How to develop a positive image as a self-published author
When you become an author, you want to solidify a positive public and online reputation so that potential readers consider you knowledgeable, trustworthy, and someone they can learn from or be entertained by.
While you move forward in your writing career, always focus on ways you can create, maintain, and enhance your public image — how you’re perceived. Your image is something you want to plan for and then work toward.
Think carefully about how you want to be perceived by your (potential) readers, the general public, people in your industry, and the media. Then, take the steps necessary to live up to the image you create for yourself.
Whether you’re a fiction or non-fiction author, or plan to expand your writing career by pursuing other opportunities in publishing, you always need to be focusing on these things:
- Enhancing your skills and scope as a writer by
- Establishing and maintaining your reputation as a credible author
- Defining and adhering to your unique voice and writing style
- Discovering new opportunities to write more books or further your writing career
- Using your writing to attract new readers to continuously expand your audience
- Continuously promoting yourself and your book(s) by
- Interacting with your readers and fans through social media, in-person appearances, and media interviews.
- Participating in other events that allow you to promote yourself and your work.
Knowing you need to create and maintain a positive reputation, think carefully about things you say and do in public, especially on social media.
In today’s cancel culture (where people are aggressive about dismissing others), it’s easy to be misunderstood or to accidently insult someone by making an arbitrary comment or posting something online before you think about the impact of what you say or do.
How to develop a unique author voice and writing style
Some bestselling authors, writers, and poets have a writing style anyone can identify after reading just a few sentences or paragraphs of their work. As an author, your goal should be to establish your own voice and writing style in a way that appeals to your target audience.
When it comes to developing your unique voice as a writer, focus on these five strategies:
- Define your point-of-view (perspective) and determine how you will present information to your readers. Whether you write a fictional story, autobiography, or another type of non-fiction book, your perspective matters. What you have to say and then how you say it are two things that help define you as a good (or not-so-good) writer/author.
- After you choose a voice (perspective and presentation), stick to it. Just like everyone has a unique fingerprint, voice, and handwriting, the same is true when it comes to their voice as a writer. The tone of your writing can either draw readers it or turn them against you and your work.
- Target your intended audience. Pay attention to your word choice and sentence structure, always making sure how you write (as well as what you write) will be appealing and understandable to your target audience. Then, you can work toward enhancing your writing skills to expand your allure to a broader audience.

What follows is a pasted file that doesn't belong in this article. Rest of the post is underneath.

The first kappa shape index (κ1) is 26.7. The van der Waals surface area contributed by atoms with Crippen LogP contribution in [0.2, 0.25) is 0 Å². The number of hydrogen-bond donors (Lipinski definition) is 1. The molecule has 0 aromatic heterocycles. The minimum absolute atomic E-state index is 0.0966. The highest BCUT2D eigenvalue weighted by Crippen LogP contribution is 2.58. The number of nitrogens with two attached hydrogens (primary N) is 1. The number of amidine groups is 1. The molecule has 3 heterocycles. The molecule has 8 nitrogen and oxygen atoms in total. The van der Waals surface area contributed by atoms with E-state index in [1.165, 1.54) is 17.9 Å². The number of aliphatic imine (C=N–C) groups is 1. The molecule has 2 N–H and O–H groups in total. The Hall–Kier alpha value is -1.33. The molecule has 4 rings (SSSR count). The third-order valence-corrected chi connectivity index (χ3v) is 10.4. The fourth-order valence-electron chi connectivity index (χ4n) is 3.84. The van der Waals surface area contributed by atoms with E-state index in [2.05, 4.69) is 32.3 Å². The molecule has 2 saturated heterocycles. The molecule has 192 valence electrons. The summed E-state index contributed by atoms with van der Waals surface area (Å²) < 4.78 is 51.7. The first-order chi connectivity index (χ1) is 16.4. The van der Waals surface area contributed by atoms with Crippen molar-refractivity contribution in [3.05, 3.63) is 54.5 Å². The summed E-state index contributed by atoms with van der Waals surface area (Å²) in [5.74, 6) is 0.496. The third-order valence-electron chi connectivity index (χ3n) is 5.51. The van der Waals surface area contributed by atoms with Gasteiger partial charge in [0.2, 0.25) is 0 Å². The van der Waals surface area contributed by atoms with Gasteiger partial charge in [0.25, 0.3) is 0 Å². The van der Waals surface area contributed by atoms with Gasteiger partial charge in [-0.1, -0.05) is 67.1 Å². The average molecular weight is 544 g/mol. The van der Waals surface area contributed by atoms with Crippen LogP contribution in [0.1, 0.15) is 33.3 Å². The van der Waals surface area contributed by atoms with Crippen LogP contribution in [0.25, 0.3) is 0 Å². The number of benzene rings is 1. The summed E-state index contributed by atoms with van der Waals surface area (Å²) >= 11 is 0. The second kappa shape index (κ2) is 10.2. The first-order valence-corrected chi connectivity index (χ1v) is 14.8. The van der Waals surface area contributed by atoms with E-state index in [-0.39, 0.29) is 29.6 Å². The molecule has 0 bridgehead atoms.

- Concentrate on flow and organization. If you’re writing fiction, have the proper balance between descriptive text and dialogue so that your story flows nicely and sparks the reader’s imagination and attention. If you’re writing non-fiction, focus on the organization of your book (this is essential), making sure that each chapter flows nicely into the next and that the reader can expand their knowledge of the topic you cover as they work their way through your book.
- Practice writing. To become a good writer, taking courses can help develop your core skillset, but you need to practice writing. Developing your voice and writing style takes time and, you guessed it, practice. Don’t be afraid to experiment and then go back and fine-tune your work before it gets published.
Mobile apps for writers and authors
Although you’ll probably do most of your writing on a desktop or laptop computer, you can find a wide range of mobile apps (especially for tablets) that you can use to help you brainstorm and organize ideas, create outlines, or manage to-do lists pertaining to your self-publishing project.
You may need to pay an ongoing subscription fee to use some of these apps, or for any in-app purchases, you may need to pay to unlock features or functions within the app. These fees should be listed on the description page for the app, under the “In-App Purchases” heading.
For a writer or author, here are 20 popular and versatile mobile apps worth looking into:
- Any.do To-Do List & Planner (Free with in-app purchases): A comprehensive to-do list manager and organizational tool that has an integrated calendar and reminders option. It’s great for project management.
- Calm (Free with in-app subscription purchases): This is a comprehensive app that teaches meditation and relaxation techniques that you can practice anywhere and anytime. It’s a great tool for clearing your mind before a writing session. It can also be used to help you focus better or overcome writer’s block by helping you to relax.